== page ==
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Table of Contents
Year : 2019  |  Volume : 2  |  Issue : 2  |  Page : 258-259

Outcomes in rhabdomyosarcoma: Indian perspective

Department of Medical Oncology, AIIMS, New Delhi, India

Date of Web Publication20-Dec-2019

Correspondence Address:
Sameer Rastogi
Department of Medical Oncology, AIIMS, New Delhi
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Source of Support: None, Conflict of Interest: None

DOI: 10.4103/CRST.CRST_74_19

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How to cite this article:
Verma S, Arora S, Rastogi S. Outcomes in rhabdomyosarcoma: Indian perspective. Cancer Res Stat Treat 2019;2:258-9

How to cite this URL:
Verma S, Arora S, Rastogi S. Outcomes in rhabdomyosarcoma: Indian perspective. Cancer Res Stat Treat [serial online] 2019 [cited 2020 Sep 23];2:258-9. Available from: http://www.crstonline.com/text.asp?2019/2/2/258/273689

In their article, Bhuvan et al. reported disease characteristics and outcomes of rhabdomyosarcoma (RMS) patients treated at a tertiary care center.[1] They reported higher incidence of RMS at parameningeal sites (44%) and extremity (24%) as compared to the Intergroup Rhabdomyosarcoma Study (IRS-IV) (25% and 13%, respectively). The lack of patients with head and neck (excluding parameningeal sites) and orbit as primary site, which together constituted 16% in IRS-IV study, is intriguing and may be explained by the late presentation of patients in our population, resulting in a more extensive stage at the initial presentation. This unfavorable site presentation may be a reason for dismal outcomes in the Indian population compared to Western literature.

In their study, Bhuvan et al. showed that the most common histology was embryonal RMS (66%), followed by alveolar (9%), pleomorphic (4%), and not otherwise specified (NOS) (21%), with no spindle cell RMS. However, in the IRS-IV study, frequency of various tumor subtypes was embryonal/botryoid/spindle cell (70%), alveolar (20%), undifferentiated sarcoma (4%), and others classified as sarcoma NOS because of inadequate tissue or poor tissue fixation (6%).[2] The high and low proportion of sarcoma NOS and alveolar sarcoma, respectively, calls for an astute pathological evaluation in sarcoma patients by a specialist sarcoma pathologist.

A comprehensive staging workup (fluorodeoxyglucose positron emission tomography–computed tomography [CT] scan or CT scan of the thorax, bilateral bone marrow aspiration and biopsies, bone scan for identifying the sites of metastases, besides CT or magnetic resonance imaging for local staging) is essential for treatment planning. Because histologic classification based on morphology alone is challenging, use of myogenic factors in immunohistochemistry (including myogenic differentiation 1; MyoD1) and molecular genetic studies (reverse transcription polymerase chain reaction or fluorescence in situ hybridization) to assess for fusion gene status of FOXO1 for prognostic stratification and guiding treatment is essential and needs to be incorporated into routine clinical practice.[3]

Regarding local therapy in non-metastatic disease, complete surgical excision of the primary site was performed in 34% of patients, and radiotherapy to the primary site was given in 55% of patients, and this may account for high (50%) relapse rate. Complete surgical excision and radiotherapy to local site are cornerstones to achieve excellent local control in RMS. To improve RMS outcomes in India, besides systemic chemotherapy, we need to incorporate surgery and radiotherapy as part of the multimodality treatment, with dedicated sarcoma clinics and multidisciplinary teams. Patients with IRS group Stage III, Group I disease and all patients with residual microscopic disease (Group II) should receive radiotherapy, besides patients with alveolar histology and Group I disease, regardless of fusion status.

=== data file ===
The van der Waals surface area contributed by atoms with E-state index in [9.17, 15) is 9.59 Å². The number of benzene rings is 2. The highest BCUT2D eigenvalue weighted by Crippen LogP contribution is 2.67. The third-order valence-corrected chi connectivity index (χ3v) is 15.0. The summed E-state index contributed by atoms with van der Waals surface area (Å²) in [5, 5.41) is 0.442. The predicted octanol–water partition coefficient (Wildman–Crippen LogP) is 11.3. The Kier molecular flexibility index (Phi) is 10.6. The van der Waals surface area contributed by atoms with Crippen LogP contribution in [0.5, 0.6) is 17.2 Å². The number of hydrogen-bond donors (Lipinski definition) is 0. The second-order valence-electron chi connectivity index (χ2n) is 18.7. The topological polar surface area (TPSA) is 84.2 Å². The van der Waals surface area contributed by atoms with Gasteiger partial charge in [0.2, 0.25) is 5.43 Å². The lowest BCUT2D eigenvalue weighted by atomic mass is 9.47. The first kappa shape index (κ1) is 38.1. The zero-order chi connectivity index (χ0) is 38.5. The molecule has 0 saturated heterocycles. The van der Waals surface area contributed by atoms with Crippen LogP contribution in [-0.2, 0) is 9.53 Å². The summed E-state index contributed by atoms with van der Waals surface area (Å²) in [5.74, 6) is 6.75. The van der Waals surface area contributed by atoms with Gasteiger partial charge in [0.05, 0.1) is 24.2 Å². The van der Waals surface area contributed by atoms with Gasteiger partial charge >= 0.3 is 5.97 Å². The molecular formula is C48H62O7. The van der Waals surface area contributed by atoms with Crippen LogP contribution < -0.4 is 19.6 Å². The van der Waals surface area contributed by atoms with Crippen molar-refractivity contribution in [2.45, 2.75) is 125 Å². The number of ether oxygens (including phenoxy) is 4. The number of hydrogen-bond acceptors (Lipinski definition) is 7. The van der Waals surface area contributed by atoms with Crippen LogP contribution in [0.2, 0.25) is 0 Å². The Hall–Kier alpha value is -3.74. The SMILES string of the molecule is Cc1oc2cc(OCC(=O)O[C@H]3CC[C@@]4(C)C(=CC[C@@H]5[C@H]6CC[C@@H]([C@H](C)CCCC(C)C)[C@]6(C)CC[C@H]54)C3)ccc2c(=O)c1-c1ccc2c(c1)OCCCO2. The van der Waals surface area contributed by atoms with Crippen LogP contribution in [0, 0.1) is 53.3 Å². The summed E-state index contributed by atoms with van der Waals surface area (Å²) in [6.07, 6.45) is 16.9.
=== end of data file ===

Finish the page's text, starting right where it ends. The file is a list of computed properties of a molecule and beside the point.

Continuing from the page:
Treatment abandonment is a significant contributing factor responsible for worse outcomes in oncology in developing countries.[4] Interventions like multidisciplinary psychosocial teams consisting of psychologists, social workers, child life, and palliative care providers to identify and target families at risk of abandonment are needed to decrease abandonment rate. Such interventions may also improve compliance to both local and systemic treatment and outcomes.[5]

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  References Top

Bhuvan LB, Radhakrishnan V, Raja A, Ganesarajah S, Sagar TG. Outcomes in rhabdomyosarcoma: Experience from a tertiary cancer center in India. Cancer Res Stat Treat 2019;2:4-9.  Back to cited text no. 1
Crist WM, Anderson JR, Meza JL, Fryer C, Raney RB, Ruymann FB, et al. Intergroup rhabdomyosarcoma study-IV: Results for patients with nonmetastatic disease. J Clin Oncol 2001;19:3091-102.  Back to cited text no. 2
Parambil BC, Ramanathan S. Improving outcomes in rhabdomyosarcoma-The way ahead. Cancer Res Stat Treat 2019;2:69-71.  Back to cited text no. 3
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Philip CC, Mathew A, John MJ. Cancer care: Challenges in the developing world. Cancer Res Stat Treat 2018;1:58-62.  Back to cited text no. 4
  [Full text]  
Alvarez E, Seppa M, Rivas S, Fuentes L, Valverde P, Antillón-Klussmann F, et al. Improvement in treatment abandonment in pediatric patients with cancer in Guatemala. Pediatr Blood Cancer 2017;64:e26560.  Back to cited text no. 5


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